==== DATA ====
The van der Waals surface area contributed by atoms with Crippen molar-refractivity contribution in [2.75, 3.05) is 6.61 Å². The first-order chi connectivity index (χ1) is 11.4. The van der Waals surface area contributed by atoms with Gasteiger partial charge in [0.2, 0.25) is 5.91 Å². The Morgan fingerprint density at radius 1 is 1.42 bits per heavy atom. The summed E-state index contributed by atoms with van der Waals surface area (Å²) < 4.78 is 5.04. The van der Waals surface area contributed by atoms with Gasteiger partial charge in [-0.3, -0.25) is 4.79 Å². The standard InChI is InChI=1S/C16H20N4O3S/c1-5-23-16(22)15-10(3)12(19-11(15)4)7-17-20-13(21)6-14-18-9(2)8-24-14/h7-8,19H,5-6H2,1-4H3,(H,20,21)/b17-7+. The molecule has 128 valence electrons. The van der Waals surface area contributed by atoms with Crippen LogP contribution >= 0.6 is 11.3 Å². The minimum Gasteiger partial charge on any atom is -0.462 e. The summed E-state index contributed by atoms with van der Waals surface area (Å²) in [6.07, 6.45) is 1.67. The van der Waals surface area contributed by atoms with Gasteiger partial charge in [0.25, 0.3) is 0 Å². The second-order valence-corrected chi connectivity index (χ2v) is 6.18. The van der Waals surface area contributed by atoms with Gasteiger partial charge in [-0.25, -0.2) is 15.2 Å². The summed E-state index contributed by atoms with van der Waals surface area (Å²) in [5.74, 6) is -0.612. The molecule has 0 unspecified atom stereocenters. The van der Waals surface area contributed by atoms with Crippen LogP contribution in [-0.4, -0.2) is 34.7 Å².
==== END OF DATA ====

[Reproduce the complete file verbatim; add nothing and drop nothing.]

The van der Waals surface area contributed by atoms with Crippen molar-refractivity contribution in [2.75, 3.05) is 6.61 Å². The first-order chi connectivity index (χ1) is 11.4. The van der Waals surface area contributed by atoms with Gasteiger partial charge in [0.2, 0.25) is 5.91 Å². The Morgan fingerprint density at radius 1 is 1.42 bits per heavy atom. The summed E-state index contributed by atoms with van der Waals surface area (Å²) < 4.78 is 5.04. The van der Waals surface area contributed by atoms with Gasteiger partial charge in [-0.3, -0.25) is 4.79 Å². The standard InChI is InChI=1S/C16H20N4O3S/c1-5-23-16(22)15-10(3)12(19-11(15)4)7-17-20-13(21)6-14-18-9(2)8-24-14/h7-8,19H,5-6H2,1-4H3,(H,20,21)/b17-7+. The molecule has 128 valence electrons. The van der Waals surface area contributed by atoms with Crippen LogP contribution >= 0.6 is 11.3 Å². The minimum Gasteiger partial charge on any atom is -0.462 e. The summed E-state index contributed by atoms with van der Waals surface area (Å²) in [6.07, 6.45) is 1.67. The van der Waals surface area contributed by atoms with Gasteiger partial charge in [0.25, 0.3) is 0 Å². The second-order valence-corrected chi connectivity index (χ2v) is 6.18. The van der Waals surface area contributed by atoms with Gasteiger partial charge in [-0.25, -0.2) is 15.2 Å². The summed E-state index contributed by atoms with van der Waals surface area (Å²) in [5.74, 6) is -0.612. The molecule has 0 unspecified atom stereocenters. The van der Waals surface area contributed by atoms with Crippen LogP contribution in [-0.4, -0.2) is 34.7 Å².